People are vulnerable to the information on social media platforms and would believe such information without considering its authenticity and veracity. And the same is supported by the Reuters India Digital News Report which states that 68 percent of the Indians receive their news from the Social Media platforms and 52 percent of the people surveyed accepted Facebook and 52 percent accepted WhatsApp as their main source of news. 40% of those using WhatsApp accepted forwarding one or other news story.
According to a research by the Berkman Klein Centre for Internet & Society, when an individual or a group subscribes to a certain ideology then they are likely to process that information or interpret it in a way which aligns with that ideology and having consistency with their existing beliefs. The same is described as Confirmation bias. And people with confirmation biasness would hardly accept the correct information.
Another concern is that there are provisions which make dissemination of fake news punishable like Section 54 of the Disaster Management Act, 2005 provides one year imprisonment for making or circulating a false alarm or warning as to disaster or its severity or magnitude, leading to panic.
Another provision is Section 67 of the Information Technology Act, 2000 which provides punishment for dissemination of any information in electronic form which tend to deprave and corrupt persons who are likely to read, see or hear such information. But the problem lies in the fact that tracing the origin of the false news is nearly impossible.
In the Facebook case, the idea about de-encrypting the encrypted message was discussed at length but the same was rejected by the Supreme Court as violation of the users’ right to privacy.
Section 505 of the Indian Penal Code also states that making, publication or circulation of any “Statement, rumor or report that is likely to cause ‘fear or alarm to the public....whereby any person may be induced to commit an offense...against the public tranquility”. But its proviso states that if the statement is made in good faith or believing the same to be true then it would not amount to an offense under this provision.
Third concern with fake news regulation is related to the innovative nature of internet and social media platforms. Since internet and social media platforms are open to improvements in order to keep it in the mainstream so that more people are attracted to it, good and mischievous actors both, compelling the users to seek alternatives. Thus the efforts should be made to reduce/ stop the misuse of such platforms at the same time keeping the platforms open and innovative and not killing it.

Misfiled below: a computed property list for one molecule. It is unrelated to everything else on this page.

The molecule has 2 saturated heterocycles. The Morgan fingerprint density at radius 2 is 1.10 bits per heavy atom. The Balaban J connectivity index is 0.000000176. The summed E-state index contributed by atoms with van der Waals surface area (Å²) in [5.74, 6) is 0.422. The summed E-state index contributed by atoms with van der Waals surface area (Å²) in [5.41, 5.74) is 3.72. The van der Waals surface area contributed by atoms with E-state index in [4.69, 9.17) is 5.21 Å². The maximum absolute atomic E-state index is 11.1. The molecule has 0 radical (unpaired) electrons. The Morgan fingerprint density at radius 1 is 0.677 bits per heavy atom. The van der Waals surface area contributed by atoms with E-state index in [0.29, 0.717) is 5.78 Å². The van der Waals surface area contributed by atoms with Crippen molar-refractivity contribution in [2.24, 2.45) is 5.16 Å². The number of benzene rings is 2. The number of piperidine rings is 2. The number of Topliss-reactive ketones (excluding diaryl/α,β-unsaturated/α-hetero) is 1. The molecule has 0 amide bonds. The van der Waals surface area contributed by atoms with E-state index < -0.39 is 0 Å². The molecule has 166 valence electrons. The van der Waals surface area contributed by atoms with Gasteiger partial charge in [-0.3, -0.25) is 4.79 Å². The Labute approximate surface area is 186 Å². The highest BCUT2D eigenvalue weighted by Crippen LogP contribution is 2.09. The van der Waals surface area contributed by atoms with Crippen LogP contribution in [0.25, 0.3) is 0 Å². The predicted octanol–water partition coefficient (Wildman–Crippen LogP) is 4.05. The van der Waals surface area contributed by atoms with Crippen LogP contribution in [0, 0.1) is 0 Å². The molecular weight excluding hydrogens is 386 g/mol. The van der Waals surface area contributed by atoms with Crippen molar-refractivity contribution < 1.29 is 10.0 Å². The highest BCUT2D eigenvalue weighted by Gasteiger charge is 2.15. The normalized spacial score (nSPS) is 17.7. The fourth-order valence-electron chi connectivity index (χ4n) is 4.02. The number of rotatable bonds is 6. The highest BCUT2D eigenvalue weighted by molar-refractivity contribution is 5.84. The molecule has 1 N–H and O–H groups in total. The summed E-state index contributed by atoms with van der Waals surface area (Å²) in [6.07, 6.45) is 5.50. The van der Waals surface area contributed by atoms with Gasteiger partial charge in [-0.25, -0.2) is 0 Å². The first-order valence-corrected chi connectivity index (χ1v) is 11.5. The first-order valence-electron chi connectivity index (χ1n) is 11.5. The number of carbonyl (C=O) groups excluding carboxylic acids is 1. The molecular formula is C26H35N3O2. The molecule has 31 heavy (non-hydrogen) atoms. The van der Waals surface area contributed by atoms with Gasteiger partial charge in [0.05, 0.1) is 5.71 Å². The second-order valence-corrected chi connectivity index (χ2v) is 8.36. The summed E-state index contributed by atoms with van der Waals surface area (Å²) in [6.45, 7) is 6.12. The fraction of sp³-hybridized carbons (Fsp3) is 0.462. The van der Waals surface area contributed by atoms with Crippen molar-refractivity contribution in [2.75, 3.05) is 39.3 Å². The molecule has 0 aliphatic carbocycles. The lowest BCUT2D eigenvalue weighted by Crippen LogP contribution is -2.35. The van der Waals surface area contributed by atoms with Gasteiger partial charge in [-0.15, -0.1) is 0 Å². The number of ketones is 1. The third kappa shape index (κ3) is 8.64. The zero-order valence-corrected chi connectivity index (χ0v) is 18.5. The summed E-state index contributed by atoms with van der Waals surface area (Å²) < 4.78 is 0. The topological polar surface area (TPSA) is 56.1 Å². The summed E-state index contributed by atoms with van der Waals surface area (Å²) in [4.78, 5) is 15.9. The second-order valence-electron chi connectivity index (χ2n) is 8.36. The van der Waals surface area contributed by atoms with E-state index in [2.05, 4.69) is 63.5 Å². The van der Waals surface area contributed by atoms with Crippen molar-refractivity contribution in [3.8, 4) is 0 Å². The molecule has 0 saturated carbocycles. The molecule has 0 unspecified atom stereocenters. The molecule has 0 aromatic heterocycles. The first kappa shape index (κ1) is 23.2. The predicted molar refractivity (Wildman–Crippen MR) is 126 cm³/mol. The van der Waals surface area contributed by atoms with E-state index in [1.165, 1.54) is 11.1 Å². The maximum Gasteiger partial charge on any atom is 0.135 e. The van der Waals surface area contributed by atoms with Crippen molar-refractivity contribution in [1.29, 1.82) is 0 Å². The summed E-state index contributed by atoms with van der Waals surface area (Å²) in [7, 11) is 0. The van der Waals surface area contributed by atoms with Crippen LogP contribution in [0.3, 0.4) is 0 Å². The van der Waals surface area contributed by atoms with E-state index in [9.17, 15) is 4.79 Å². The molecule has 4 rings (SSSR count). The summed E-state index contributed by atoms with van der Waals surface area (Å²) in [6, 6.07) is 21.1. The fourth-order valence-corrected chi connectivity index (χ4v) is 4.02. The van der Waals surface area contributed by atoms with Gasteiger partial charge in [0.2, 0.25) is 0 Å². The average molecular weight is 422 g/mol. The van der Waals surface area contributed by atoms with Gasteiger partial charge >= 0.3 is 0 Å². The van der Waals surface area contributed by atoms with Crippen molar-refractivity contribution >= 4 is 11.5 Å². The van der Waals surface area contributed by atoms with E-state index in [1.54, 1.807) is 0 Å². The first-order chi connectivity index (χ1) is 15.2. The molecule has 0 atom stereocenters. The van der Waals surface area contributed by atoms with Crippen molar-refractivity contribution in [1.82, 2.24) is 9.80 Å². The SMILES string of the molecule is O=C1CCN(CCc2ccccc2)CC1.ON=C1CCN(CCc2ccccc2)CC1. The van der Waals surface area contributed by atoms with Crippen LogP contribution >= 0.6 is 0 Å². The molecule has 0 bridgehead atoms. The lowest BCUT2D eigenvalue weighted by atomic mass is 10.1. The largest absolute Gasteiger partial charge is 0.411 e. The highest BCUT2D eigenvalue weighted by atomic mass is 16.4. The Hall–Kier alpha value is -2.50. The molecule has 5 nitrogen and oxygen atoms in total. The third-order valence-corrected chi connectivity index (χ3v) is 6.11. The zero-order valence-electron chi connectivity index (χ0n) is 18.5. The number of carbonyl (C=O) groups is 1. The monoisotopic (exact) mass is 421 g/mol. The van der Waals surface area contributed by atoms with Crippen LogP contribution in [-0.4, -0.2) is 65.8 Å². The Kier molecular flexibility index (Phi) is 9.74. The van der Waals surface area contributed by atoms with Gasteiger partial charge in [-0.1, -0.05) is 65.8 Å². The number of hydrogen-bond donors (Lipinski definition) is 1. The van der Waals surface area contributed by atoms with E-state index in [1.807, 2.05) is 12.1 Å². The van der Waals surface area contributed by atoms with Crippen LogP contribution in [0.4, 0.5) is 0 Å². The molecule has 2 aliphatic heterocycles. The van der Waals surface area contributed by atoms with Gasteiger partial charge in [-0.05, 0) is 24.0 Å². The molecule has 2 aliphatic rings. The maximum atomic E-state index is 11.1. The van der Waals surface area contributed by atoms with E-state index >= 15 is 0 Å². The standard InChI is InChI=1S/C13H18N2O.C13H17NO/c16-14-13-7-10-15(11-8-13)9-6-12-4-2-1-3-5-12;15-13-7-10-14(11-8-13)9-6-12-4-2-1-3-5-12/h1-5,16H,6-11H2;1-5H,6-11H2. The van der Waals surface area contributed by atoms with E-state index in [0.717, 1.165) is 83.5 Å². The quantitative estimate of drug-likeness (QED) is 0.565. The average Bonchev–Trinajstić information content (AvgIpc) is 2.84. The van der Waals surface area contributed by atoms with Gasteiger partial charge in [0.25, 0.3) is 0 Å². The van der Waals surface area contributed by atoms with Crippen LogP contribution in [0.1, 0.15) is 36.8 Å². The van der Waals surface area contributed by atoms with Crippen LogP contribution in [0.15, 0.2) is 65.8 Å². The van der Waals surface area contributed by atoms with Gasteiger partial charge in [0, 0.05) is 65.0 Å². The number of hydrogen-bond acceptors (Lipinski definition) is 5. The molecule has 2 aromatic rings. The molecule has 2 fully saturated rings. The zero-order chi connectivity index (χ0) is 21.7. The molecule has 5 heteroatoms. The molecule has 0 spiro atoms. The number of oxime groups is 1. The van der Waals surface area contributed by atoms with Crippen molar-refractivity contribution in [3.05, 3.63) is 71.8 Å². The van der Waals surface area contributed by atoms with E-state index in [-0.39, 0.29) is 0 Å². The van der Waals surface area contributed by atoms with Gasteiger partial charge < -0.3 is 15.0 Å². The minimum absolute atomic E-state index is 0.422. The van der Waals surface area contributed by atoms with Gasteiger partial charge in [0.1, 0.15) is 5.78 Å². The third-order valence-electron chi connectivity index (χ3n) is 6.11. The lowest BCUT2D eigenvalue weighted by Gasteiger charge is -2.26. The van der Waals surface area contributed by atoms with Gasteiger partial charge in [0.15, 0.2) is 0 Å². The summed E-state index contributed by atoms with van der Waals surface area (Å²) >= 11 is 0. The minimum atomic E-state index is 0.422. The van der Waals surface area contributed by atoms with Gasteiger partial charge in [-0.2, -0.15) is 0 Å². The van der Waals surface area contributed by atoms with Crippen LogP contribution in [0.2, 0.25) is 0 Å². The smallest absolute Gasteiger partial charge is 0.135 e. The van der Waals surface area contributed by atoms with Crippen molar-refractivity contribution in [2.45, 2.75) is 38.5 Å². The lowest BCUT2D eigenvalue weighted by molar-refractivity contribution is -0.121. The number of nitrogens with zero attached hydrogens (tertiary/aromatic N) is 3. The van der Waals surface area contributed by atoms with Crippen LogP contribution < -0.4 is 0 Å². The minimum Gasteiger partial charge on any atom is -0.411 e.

Fourth concern is that the measures adopted to tackle such information disorders should be in conformity with the free speech principles and ensure autonomy of the user, marketplace of ideas, truth seeking and privacy of the user otherwise it would defeat the whole purpose of regulation. Therefore there has to be a balance between regulation of information disorders and protecting the rights of users and the same has been stated by the Supreme Court in Facebook v Union of India case.
And lastly despite the advisory issued by the Government of India and order of the Supreme Court, dissemination of false information by media platforms is still continuing which the government should take notice of.
The ways to tackle this problem are media literacy, application of reasoning and scientific approach. Apart from these measures, suggestions to the government for tackling this problem would be to bring a law to make the dissemination of ‘Fake News’ a punishable offence, to make the appropriate changes in the IT Act 2000 along with technical assistance in order to trace the origin of such information for imposing the liability and creating awareness about this menace for all people in their respective languages because most of the fact checking websites or media literacy measures are in English and one or two other languages. And the advisory issued by the government on 20th March 2020 to the social media platforms should also include the electronic and print media.
Lastly as Jonathan Zittrain has said that before any regulatory step is taken with respect to social media and internet two things are to be considered; first, one solution can’t be a single solution for all type of problems as every new problem poses a greater threat than the earlier one and secondly, constant regulations are required to tackle these problems as the same can’t be once and for all because technology evolves and so do the methods of abusing it.
Finally in the present situation government’s decision to prepare daily bulletin of information to stop the spreading of Corona related fake news is great step but at the same time govt shall scrutinise the information being disseminated by media houses and those media platforms be it social media, electronic or print media that are disseminating false information are to be heavily punished.
[Disclaimer: The views expressed are solely of the author and they do not purport to reflect the opinion or views of LawStreet Journal]